Babangida retires but army still holds reins: Nigeria's unelected interim government may provoke protest strikes and is unlikely to satisfy Western demands for democracy

AFTER eight years as Nigeria's military ruler, General Ibrahim Babangida retired from the army and stepped down as commander-in-chief of the armed forces yesterday, relinquishing office to a hand-picked interim government headed by the businessman Ernest Shonekan.

The Defence Chief, General Sani Abacha, who with Gen Babangida led coups d'etat in 1983 and 1985, was named as deputy head of government, while the remainder of the 32-member 'interim federal executive council' were civilians, including several former secretaries of the outgoing eight-month-old 'transitional council' chaired by Mr Shonekan.

The announcement left unanswered key questions, such as the duration of the new administration, the fate of the ruling National Defence and Security Council, who would be Nigeria's head of state and who would head the armed forces. A government committee recommended this month that the 'interim federal executive council' would answer to an 'interim governing council', to include the service chiefs, the Chief of Defence Staff, and the national security adviser. But there was no word yesterday about the governing council.

The new government appeared to fall short of Western demands that a civilian government unhindered by the military be installed before they consider lifting mild sanctions imposed after the cancellation of the 12 June presidential elections won by Chief Moshood Abiola.

State radio reported that Gen Babangida would return to his mansion in his home state of Niger today. In a farewell speech, he said: 'I believe the time has come for me, my service chiefs, deputy chief of Defence Staff and Inspector-General of Police to give way to a new set of leadership to propel our march towards lasting civilian democratic governance at all levels of our country.'

Mr Shonekan, 57, a British-educated former chairman of Nigeria's biggest conglomerate, the United African Company, served for the past eight months as chairman of the largely powerless civilian 'transitional council' set up in January when Gen Babangida delayed his departure for the third time.

The announcement of the new government was repeatedly delayed amid reports of strong opposition among senior officers. Nigerians did not know who the members of the government were until they were sworn in.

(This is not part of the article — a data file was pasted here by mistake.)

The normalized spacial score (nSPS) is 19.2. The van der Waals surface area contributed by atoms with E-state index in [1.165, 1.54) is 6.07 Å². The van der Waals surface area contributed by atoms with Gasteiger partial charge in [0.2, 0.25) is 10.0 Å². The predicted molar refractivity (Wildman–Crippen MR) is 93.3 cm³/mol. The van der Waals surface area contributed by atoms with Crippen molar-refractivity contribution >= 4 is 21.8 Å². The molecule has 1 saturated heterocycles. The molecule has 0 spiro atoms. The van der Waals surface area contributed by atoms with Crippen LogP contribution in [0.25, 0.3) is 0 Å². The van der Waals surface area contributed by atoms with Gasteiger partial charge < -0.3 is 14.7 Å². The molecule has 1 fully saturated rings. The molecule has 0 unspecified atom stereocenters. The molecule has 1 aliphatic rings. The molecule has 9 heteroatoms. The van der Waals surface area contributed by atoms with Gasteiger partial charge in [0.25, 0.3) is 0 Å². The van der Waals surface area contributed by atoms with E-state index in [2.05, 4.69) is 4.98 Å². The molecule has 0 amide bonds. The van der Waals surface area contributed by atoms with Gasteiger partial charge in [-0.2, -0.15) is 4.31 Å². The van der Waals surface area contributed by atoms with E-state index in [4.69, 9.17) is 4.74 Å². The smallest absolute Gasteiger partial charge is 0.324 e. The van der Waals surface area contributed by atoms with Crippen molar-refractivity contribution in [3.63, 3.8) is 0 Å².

Pro-democracy groups, which organised strikes in south-western Nigeria this week, rejected the interim government as a perpetuation of military rule. 'It is not acceptable,' said Olisa Agbakoba, head of the Civil Liberties Organisation. 'It is clear that the guy had a hidden agenda to retire and then re-emerge as a civilian to begin a campaign for the presidency.'

Nigeria's commercial centre, Lagos, was largely shut down yesterday as a stayaway called by the Campaign for Democracy entered its second day. Most private shops and banks were closed, and traffic on the normally congested streets was light.

Leaders of the 3.5 million-strong National Labour Congress meet today to decide whether to start a national strike tomorrow to press the military to hand over either to Chief Abiola or the Senate President, Iyorchia Ayu. Workers in the nation's strategic oil industry planned to walk out tomorrow. 'This is civil society waging an independent struggle to weaken the military autocracy and its interim government,' said Chima Ubani, general secretary of the Campaign for Democracy. 'We have to go from passive resistance to bring people out in a more active form of struggle.'

The new administration takes power amid the worst crisis since the 1967-70 Biafra civil war. Human rights leaders and lawyers, including Beko Ransome-Kuti, chairman of the Campaign for Democracy, are in jail without trial. The robust press is fighting a sustained attack of arrests and outright bannings.

Leading article, page 27

(Photograph omitted)

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